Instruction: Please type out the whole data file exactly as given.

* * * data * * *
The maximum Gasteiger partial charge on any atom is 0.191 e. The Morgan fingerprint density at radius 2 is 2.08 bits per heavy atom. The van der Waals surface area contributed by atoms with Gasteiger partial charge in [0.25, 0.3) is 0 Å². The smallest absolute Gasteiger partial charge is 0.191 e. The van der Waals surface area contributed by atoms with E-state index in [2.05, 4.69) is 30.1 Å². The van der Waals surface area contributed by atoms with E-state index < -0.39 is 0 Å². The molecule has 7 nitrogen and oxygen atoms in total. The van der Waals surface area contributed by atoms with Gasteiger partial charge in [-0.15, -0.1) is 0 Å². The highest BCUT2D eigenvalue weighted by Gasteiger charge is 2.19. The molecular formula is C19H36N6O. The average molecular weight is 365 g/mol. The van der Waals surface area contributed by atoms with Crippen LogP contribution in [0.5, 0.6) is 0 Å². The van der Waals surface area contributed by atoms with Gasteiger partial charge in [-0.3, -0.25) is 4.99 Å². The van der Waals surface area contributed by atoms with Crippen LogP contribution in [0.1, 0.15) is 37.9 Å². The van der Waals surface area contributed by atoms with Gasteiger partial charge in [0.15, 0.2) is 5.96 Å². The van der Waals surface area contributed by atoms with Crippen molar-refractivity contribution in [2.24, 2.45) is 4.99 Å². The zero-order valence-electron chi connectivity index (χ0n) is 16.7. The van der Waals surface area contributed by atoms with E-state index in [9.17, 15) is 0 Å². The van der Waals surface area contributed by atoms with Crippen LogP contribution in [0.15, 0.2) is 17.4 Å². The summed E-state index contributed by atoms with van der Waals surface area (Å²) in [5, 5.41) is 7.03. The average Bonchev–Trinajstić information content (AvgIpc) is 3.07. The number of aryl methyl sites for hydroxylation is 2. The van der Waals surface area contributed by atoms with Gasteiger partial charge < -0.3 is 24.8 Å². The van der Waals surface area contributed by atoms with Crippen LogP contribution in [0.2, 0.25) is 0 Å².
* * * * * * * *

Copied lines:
The maximum Gasteiger partial charge on any atom is 0.191 e. The Morgan fingerprint density at radius 2 is 2.08 bits per heavy atom. The van der Waals surface area contributed by atoms with Gasteiger partial charge in [0.25, 0.3) is 0 Å². The smallest absolute Gasteiger partial charge is 0.191 e. The van der Waals surface area contributed by atoms with E-state index in [2.05, 4.69) is 30.1 Å². The van der Waals surface area contributed by atoms with E-state index < -0.39 is 0 Å². The molecule has 7 nitrogen and oxygen atoms in total. The van der Waals surface area contributed by atoms with Gasteiger partial charge in [-0.15, -0.1) is 0 Å². The highest BCUT2D eigenvalue weighted by Gasteiger charge is 2.19. The molecular formula is C19H36N6O. The average molecular weight is 365 g/mol. The van der Waals surface area contributed by atoms with Crippen LogP contribution in [0.5, 0.6) is 0 Å². The van der Waals surface area contributed by atoms with Gasteiger partial charge in [-0.3, -0.25) is 4.99 Å². The van der Waals surface area contributed by atoms with Crippen LogP contribution in [0.1, 0.15) is 37.9 Å². The van der Waals surface area contributed by atoms with Gasteiger partial charge in [0.15, 0.2) is 5.96 Å². The van der Waals surface area contributed by atoms with Crippen molar-refractivity contribution in [2.24, 2.45) is 4.99 Å². The zero-order valence-electron chi connectivity index (χ0n) is 16.7. The van der Waals surface area contributed by atoms with E-state index in [9.17, 15) is 0 Å². The van der Waals surface area contributed by atoms with Crippen LogP contribution in [0.15, 0.2) is 17.4 Å². The summed E-state index contributed by atoms with van der Waals surface area (Å²) in [5, 5.41) is 7.03. The average Bonchev–Trinajstić information content (AvgIpc) is 3.07. The number of aryl methyl sites for hydroxylation is 2. The van der Waals surface area contributed by atoms with Gasteiger partial charge < -0.3 is 24.8 Å². The van der Waals surface area contributed by atoms with Crippen LogP contribution in [0.2, 0.25) is 0 Å².